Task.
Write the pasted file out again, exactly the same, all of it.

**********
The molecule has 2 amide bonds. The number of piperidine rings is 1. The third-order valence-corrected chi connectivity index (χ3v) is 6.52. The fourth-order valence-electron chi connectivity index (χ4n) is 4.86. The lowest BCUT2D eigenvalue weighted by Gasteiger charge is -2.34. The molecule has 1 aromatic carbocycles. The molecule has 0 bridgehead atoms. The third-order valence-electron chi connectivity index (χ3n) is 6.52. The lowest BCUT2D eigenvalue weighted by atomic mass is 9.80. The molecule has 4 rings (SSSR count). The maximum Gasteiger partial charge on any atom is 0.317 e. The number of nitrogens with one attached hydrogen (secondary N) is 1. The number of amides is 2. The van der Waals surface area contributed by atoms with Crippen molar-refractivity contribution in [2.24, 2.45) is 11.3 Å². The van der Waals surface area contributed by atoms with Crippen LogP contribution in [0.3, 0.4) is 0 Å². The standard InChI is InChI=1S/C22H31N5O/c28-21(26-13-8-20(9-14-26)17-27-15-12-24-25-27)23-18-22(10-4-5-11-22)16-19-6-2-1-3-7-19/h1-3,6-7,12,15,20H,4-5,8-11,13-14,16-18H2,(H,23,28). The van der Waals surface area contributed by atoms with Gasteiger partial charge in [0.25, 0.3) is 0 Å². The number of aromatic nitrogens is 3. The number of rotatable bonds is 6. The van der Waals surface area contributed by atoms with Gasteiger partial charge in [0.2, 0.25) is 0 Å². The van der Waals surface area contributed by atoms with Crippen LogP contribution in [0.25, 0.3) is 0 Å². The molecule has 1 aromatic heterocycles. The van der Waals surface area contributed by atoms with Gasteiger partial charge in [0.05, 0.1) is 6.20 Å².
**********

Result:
The molecule has 2 amide bonds. The number of piperidine rings is 1. The third-order valence-corrected chi connectivity index (χ3v) is 6.52. The fourth-order valence-electron chi connectivity index (χ4n) is 4.86. The lowest BCUT2D eigenvalue weighted by Gasteiger charge is -2.34. The molecule has 1 aromatic carbocycles. The molecule has 0 bridgehead atoms. The third-order valence-electron chi connectivity index (χ3n) is 6.52. The lowest BCUT2D eigenvalue weighted by atomic mass is 9.80. The molecule has 4 rings (SSSR count). The maximum Gasteiger partial charge on any atom is 0.317 e. The number of nitrogens with one attached hydrogen (secondary N) is 1. The number of amides is 2. The van der Waals surface area contributed by atoms with Crippen molar-refractivity contribution in [2.24, 2.45) is 11.3 Å². The van der Waals surface area contributed by atoms with Crippen LogP contribution in [0.3, 0.4) is 0 Å². The standard InChI is InChI=1S/C22H31N5O/c28-21(26-13-8-20(9-14-26)17-27-15-12-24-25-27)23-18-22(10-4-5-11-22)16-19-6-2-1-3-7-19/h1-3,6-7,12,15,20H,4-5,8-11,13-14,16-18H2,(H,23,28). The van der Waals surface area contributed by atoms with Gasteiger partial charge in [0.25, 0.3) is 0 Å². The number of aromatic nitrogens is 3. The number of rotatable bonds is 6. The van der Waals surface area contributed by atoms with Gasteiger partial charge in [0.2, 0.25) is 0 Å². The van der Waals surface area contributed by atoms with Crippen LogP contribution in [0.25, 0.3) is 0 Å². The molecule has 1 aromatic heterocycles. The van der Waals surface area contributed by atoms with Gasteiger partial charge in [0.05, 0.1) is 6.20 Å².